Lynn: Cyberspace is the New Domain of Warfare

WASHINGTON, Oct. 18, 2010 — With the cre­ation of the U.S. Cyber Com­mand in May and last week’s cyber­se­cu­ri­ty agree­ment between the depart­ments of Defense and Home­land Secu­ri­ty, DOD is ready to add cyber­space to sea, land, air and space as the lat­est domain of war­fare, the Deputy Defense Sec­re­tary William J. Lynn III said.

“Infor­ma­tion tech­nol­o­gy pro­vides us with crit­i­cal advan­tages in all of our warfight­ing domains so we need to pro­tect cyber­space to enable those advan­tages,” Lynn said dur­ing an Oct. 14 Pen­ta­gon Chan­nel interview. 

Adver­saries may be able to under­mine the military’s advan­tages in con­ven­tion­al areas, Lynn said, by attack­ing the nation’s mil­i­tary and com­mer­cial infor­ma­tion tech­nol­o­gy, or IT, infrastructure. 

This threat has “opened up a whole new asym­me­try in future war­fare,” the deputy defense sec­re­tary said. 

DOD’s focus on cyberde­fense began in 2008 with a pre­vi­ous­ly clas­si­fied inci­dent in the Mid­dle East in which a flash dri­ve insert­ed mal­ware into clas­si­fied mil­i­tary net­works, Lynn said. 

“We real­ized we could­n’t rely on pas­sive defens­es and fire­walls and soft­ware patch­es, and we’ve devel­oped a more-lay­ered defense,” he said.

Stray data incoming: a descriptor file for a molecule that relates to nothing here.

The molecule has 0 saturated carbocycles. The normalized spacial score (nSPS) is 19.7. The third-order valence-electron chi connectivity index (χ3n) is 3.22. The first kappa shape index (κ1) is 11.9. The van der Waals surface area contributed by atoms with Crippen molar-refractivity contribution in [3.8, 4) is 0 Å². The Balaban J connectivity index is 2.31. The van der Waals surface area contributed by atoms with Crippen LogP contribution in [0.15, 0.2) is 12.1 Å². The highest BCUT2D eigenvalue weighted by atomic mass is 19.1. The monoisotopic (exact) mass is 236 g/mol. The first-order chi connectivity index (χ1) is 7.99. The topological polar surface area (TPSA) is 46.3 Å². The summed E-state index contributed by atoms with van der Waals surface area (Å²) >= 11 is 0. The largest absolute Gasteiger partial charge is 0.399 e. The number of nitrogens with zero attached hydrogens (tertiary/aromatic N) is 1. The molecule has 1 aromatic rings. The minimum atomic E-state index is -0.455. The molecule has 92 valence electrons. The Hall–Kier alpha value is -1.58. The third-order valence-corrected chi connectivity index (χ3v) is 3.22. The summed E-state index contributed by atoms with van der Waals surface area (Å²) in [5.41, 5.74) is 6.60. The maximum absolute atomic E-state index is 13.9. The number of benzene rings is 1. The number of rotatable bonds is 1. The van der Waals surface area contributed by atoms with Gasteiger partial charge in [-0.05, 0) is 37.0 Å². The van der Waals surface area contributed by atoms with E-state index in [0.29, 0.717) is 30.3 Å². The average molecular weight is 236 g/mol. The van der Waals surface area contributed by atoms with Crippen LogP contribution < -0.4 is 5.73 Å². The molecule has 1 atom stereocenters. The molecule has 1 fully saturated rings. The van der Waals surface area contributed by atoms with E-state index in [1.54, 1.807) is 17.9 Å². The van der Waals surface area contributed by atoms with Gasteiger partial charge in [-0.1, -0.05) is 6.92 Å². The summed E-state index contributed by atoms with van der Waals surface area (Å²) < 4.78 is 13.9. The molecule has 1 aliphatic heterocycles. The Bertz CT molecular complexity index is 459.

Lynn laid out a draft cyber­strat­e­gy in the September/October issue of “For­eign Affairs” mag­a­zine. He said DOD is work­ing to final­ize the strategy. 

“There’s no agreed-on def­i­n­i­tion of what con­sti­tutes a cyber­at­tack,” Lynn said. “It’s real­ly a range of things that can hap­pen — from exploita­tion and exfil­tra­tion of data to degra­da­tion of net­works to destruc­tion of net­works or even phys­i­cal equip­ment, phys­i­cal prop­er­ty. What we’re doing in our defense cyber­strat­e­gy is devel­op­ing appro­pri­ate respons­es and defens­es for each of those types of attacks.” 

One ele­ment of the strat­e­gy –- work­ing with Home­land Defense to pro­tect crit­i­cal mil­i­tary and civil­ian IT infra­struc­ture -– was put into place Oct. 13, when Defense Sec­re­tary Robert M. Gates and Home­land Secu­ri­ty Sec­re­tary Janet Napoli­tano announced a new agree­ment to work togeth­er on cybersecurity.